What’s the Best Way to Revive Dead Content and Get New ROI?
“If you build it, they will come.” That mantra may have worked for Kevin Costner in the ‘80s film “Field of Dreams.” But it does not prove true in the SEO world of Google search.
So, what if you have a bunch of old webpages on your site (like on your blog) that aren’t getting much traffic, but they’re still good content? How do you breathe life back into them? Optimize, promote and repurpose, of course!
This is a topic we tackle in one of our “Ask Us Anything” videos from our SEO training membership site. I’ve posted the video below and after, I’ll summarize it by showing you some ways you can reanimate your old content and make it perform better for you.
1. Optimize It
Review and Update
The first thing you want to do to optimize old content is to bring the information up to date. Are there any old stats that should be updated with new data, or guidance that has changed since you wrote it?
Once done, you can republish the article with a new date if you made substantial changes. But if your changes were only minor, I suggest you put an editor’s note at the top of the page stating when the content was last reviewed and updated. That way, if you have dates on your blog, people won’t be turned off by seeing an article that’s three years old thinking it might be irrelevant.
Remember: Even if you update the article, always keep the content at the same URL because that URL may have built up links and traffic over time. (That is, of course, unless you need to 301 redirect it for some reason.)
Did you optimize your content before you published it last time? Even if you did, there may be some new, missed opportunities. Take some time to understand how you can improve the optimization of the webpage.
One of the best ways to do that is with the use of SEO tools. SEO tools can tell you quickly how you can better optimize a webpage. (Or you can always follow an SEO checklist as well.)
Take, for example, the Single Page Analyzer tool in our SEOToolSet. This tool can analyze your webpage and give you data on:
- Keyword usage and distribution
- Tags and headings
- Linking and anchor text
- Any problems with cloaking
- Mobile friendliness
- And much more
You could also use our Multi Page Analyzer tool to compare your webpage to your competition in the search results (meaning, the top-ranked pages that you are competing with). This can show you what they’re doing with their optimization, and you can get recommendations for keyword usage.
This is great because in SEO, it’s all about beating the competition, not the algorithm.
Optimize for Featured Snippets
Another way to optimize your content is to think about reorganizing it in a way that allows you to compete for a featured snippet. A featured snippet shows up at the top of Google’s search results. It’s meant to answer a searcher’s query right away.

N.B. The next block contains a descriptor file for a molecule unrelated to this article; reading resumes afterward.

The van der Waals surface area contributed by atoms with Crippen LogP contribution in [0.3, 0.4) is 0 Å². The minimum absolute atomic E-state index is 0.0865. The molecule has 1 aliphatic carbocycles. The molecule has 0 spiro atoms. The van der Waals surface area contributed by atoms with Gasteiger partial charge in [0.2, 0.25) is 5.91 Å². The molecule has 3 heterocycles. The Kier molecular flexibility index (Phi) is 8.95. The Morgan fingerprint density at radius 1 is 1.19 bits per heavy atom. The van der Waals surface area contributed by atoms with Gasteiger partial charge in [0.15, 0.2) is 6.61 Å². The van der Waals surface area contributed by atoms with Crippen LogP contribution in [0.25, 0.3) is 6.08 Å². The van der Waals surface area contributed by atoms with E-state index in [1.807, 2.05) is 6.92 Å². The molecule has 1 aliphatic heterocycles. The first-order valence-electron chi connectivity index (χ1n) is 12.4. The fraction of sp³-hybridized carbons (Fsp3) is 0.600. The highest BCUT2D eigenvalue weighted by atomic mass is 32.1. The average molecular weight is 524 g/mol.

Also known as “position zero,” it will feature a snippet of your webpage content with a link back to your webpage. And the best part is that it shows up above all the other organic listings.
I give tips on how to optimize for featured snippets in an article I wrote on surprising on-page SEO techniques you may not know about.
2. Promote It
If you have old content that’s performed well in the past, consider promoting it to generate new traffic and buzz.
First, you can share it on your social media channels. Be sure that the promotion of your old content fits seamlessly within your social media schedule, so be strategic. For more, Sendible has an article on how often you should post on social media channels.
And don’t let your social media posts get stale, either. Think about how you can vary the content in your social media updates for each article you are promoting to make it seem new and exciting.
This can be a great way to not only get more visibility and clicks, but also fill up your social media calendar.
Second, also consider how you can create fresh links to your updated page from within your own site. Look for related pages, or create new articles on a similar topic, then include a link.
You might also add a “related content” section to your blog pages for more visibility. This can feature posts you want your visitors to read next. You can see how we do that on the Bruce Clay blog:
3. Repurpose It
Another thing you can do to breathe life into old content is to repurpose it into other types of content. This may or may not boost the original webpage, depending on if you link back to it or reference it in some way. Either way, it is another step you can take to make your content work for you.
Think about it: You put in a lot of time and resources to publish that original piece. Why stop there? Get more ROI from your content by using the same topic in various formats.
You might use an old article as:
- Inspiration for a podcast
- Script for a video
- Text for an e-book
- Content for an infographic
- Topic for a webinar
- Seed for a case study — and the list goes on.
In fact, I repurposed the content you’re reading right now from a video we created.
Yet another idea is to use your older article as part of a “roundup” on your blog. A roundup can get old content in front of a new audience while still providing value and generating new ROI.